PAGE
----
The Schindler revival took off in the 1960s and 1970s, when a more pluralistic architectural philosophy came into fashion. Its buildings, for all their modernist features, had been too asymmetrical and freewheeling to fit within the restrictions of the International Style. Banham, a prophet of the new sensibility, wrote of Schindler’s early work: “What this means, historically, is that modern architecture would have come to California even if de Stijl, Corb[usier], Mies, Gropius and the Museum of Modern Art had never existed. Kathryn Smith, in a 2001 book on Kings Road, called it “the world’s first modern house to be built”. It’s debatable: Schindler had his own background, drawing inspiration not only from Wagner, Loos, and Wright, but also from the innovative Southern California architect, Irving Gill. Native traditions also had their impact: on a trip to the southwest in 1915, Schindler admired the massive, unadorned facades of Pueblo adobe construction.
Debates over priority will never end. A better way to celebrate Schindler’s House is to see it not just as an individual achievement, but as a collective social experience. Its floor plan is implicitly egalitarian. Three L-shaped wings are arranged like a pinwheel, with each wing containing studio spaces for couples and for one guest. A kitchen or “laundry room” serves as a common space, encouraging shared chores instead of creating, as Schindler wrote, “an unpleasant burden on a family member.” At the same time, the layout provides some privacy for couples: each “L” shaped unit features sliding glass panels that open onto a secluded courtyard.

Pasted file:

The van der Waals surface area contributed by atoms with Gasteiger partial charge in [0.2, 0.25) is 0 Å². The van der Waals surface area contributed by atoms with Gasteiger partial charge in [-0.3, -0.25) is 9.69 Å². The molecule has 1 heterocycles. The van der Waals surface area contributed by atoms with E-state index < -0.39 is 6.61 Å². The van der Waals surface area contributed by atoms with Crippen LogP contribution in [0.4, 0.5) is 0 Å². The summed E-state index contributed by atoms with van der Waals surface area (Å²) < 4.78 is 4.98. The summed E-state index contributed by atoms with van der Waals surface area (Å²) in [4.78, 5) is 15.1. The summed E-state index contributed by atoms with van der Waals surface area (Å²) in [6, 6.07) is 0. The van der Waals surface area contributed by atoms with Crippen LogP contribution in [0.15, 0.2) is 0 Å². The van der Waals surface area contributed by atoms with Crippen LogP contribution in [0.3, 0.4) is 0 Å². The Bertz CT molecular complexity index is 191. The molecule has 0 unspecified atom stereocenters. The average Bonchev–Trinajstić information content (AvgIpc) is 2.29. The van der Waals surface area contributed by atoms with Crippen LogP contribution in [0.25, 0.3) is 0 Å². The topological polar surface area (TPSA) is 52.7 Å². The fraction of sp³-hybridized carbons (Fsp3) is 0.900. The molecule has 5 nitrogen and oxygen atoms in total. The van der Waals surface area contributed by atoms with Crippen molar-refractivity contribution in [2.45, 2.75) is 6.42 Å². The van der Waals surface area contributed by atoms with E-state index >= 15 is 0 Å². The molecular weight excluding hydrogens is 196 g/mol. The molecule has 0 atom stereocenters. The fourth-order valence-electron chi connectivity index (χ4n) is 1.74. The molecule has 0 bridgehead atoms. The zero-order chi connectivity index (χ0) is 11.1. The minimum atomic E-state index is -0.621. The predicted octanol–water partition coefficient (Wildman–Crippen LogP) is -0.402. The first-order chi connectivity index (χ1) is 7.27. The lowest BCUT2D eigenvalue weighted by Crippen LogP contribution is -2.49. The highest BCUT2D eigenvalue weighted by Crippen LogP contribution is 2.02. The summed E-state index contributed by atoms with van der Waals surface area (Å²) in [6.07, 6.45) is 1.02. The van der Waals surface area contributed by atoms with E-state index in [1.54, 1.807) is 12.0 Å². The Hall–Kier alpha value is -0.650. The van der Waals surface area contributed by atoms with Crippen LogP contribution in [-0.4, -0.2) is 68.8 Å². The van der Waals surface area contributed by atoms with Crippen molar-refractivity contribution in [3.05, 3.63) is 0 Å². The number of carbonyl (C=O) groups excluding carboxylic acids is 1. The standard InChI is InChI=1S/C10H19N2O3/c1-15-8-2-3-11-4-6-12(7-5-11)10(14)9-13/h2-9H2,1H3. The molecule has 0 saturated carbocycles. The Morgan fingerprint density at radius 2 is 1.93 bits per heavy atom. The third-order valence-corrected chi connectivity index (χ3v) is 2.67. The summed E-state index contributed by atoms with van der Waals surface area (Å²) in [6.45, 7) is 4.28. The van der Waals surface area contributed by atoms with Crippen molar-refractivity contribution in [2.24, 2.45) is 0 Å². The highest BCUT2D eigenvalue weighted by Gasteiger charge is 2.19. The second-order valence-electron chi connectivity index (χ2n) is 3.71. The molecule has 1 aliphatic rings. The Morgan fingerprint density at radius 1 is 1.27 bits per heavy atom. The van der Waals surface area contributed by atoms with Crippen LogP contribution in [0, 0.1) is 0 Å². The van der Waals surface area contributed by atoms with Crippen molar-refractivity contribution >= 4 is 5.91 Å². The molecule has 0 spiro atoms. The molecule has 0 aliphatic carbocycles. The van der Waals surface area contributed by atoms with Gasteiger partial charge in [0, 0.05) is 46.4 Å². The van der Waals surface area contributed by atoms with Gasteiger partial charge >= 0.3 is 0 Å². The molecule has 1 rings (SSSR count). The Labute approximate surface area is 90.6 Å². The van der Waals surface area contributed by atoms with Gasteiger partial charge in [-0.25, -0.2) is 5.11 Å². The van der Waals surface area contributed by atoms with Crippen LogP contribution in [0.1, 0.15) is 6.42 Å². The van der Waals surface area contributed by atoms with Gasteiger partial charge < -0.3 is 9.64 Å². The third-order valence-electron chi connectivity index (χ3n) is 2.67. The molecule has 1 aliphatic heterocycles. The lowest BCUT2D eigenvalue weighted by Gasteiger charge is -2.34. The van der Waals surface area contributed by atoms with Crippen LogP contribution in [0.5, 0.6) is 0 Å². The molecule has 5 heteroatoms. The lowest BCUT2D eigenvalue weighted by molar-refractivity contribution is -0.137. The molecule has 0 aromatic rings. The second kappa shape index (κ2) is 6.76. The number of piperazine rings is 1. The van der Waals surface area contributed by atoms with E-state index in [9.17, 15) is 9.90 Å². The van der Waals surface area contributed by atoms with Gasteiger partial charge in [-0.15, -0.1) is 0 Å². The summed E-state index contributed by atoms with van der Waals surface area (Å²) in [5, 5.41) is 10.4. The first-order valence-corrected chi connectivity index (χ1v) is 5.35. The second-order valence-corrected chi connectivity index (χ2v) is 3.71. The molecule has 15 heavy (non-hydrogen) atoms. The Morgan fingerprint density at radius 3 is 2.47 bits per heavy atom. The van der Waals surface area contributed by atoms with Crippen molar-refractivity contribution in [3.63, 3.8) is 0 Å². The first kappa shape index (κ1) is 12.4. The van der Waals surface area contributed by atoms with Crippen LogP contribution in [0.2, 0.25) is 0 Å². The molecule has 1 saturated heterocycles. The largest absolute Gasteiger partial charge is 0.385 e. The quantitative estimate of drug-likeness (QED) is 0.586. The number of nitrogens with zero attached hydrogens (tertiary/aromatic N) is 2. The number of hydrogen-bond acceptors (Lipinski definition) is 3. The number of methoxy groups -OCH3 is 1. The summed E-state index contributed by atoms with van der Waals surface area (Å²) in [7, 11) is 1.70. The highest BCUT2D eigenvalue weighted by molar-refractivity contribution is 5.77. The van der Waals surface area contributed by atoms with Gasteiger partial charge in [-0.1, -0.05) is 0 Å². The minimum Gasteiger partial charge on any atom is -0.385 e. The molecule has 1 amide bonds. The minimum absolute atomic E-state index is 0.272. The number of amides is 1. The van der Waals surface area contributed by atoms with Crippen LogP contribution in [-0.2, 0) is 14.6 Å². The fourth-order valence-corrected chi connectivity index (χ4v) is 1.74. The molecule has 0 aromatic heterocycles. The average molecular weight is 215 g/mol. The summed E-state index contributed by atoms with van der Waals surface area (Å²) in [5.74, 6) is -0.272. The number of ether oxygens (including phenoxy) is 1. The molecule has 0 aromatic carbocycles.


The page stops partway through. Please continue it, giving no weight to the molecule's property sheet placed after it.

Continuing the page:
The plan owes much to the philosophy of Pauline Gibling, who met Schindler in Chicago in 1918 during a performance of Prokofiev’s “Scythian Suite”. Gibling, who studied music at Smith College before embarking on writing, criticism, education and activism, had envisioned a place like Schindler’s House as early as 1916, writing “a little bungalow bliss, the edge of woods and mountains and near a crowded city, which will be open, as some people’s hearts are open, to friends of all classes and types.
Gibling set the tone for life at 835 Kings Road, fostering a bohemianism that rivaled any in Greenwich Village. Architect Richard Neutra, who had known Schindler in Vienna, moved in with his family when he arrived in Los Angeles in 1925. Residents included dancers Katherine Dunham and John Bovingdon, modern art maven Galka Scheyer and, very briefly, the young composer John Cage. Upton Sinclair, Edward Weston and Aldous Huxley were frequent guests. Salons and concerts were organized; at one point Cage and Henry Cowell hosted an evening of Japanese gagaku, and at another German-Japanese poet Sadakichi Hartmann, once a village stalwart, impersonated Edgar Allan Poe. Extramarital affairs have occurred, including an unlikely one between Gibling and Cage.
Like many utopian enclaves, this one has frayed over time. By 1927 the Schindler marriage had entered into crisis and Gibling moved out; the couple divorced in 1940. Gibling returned home full-time in the late forties, continuing to write insightfully about her ex-husband’s work even when the two were not speaking. (Schindler once sent him a note: “If you paint your part of the house…my struggle for expression and the resistance of the insensitive would receive another monument.”) Schindler’s friendship with Neutra soured in the thirties. Yet the rallies on Kings Road remained vibrant and diverse. Mary Schindler told me that she once met Robert Oppenheimer there.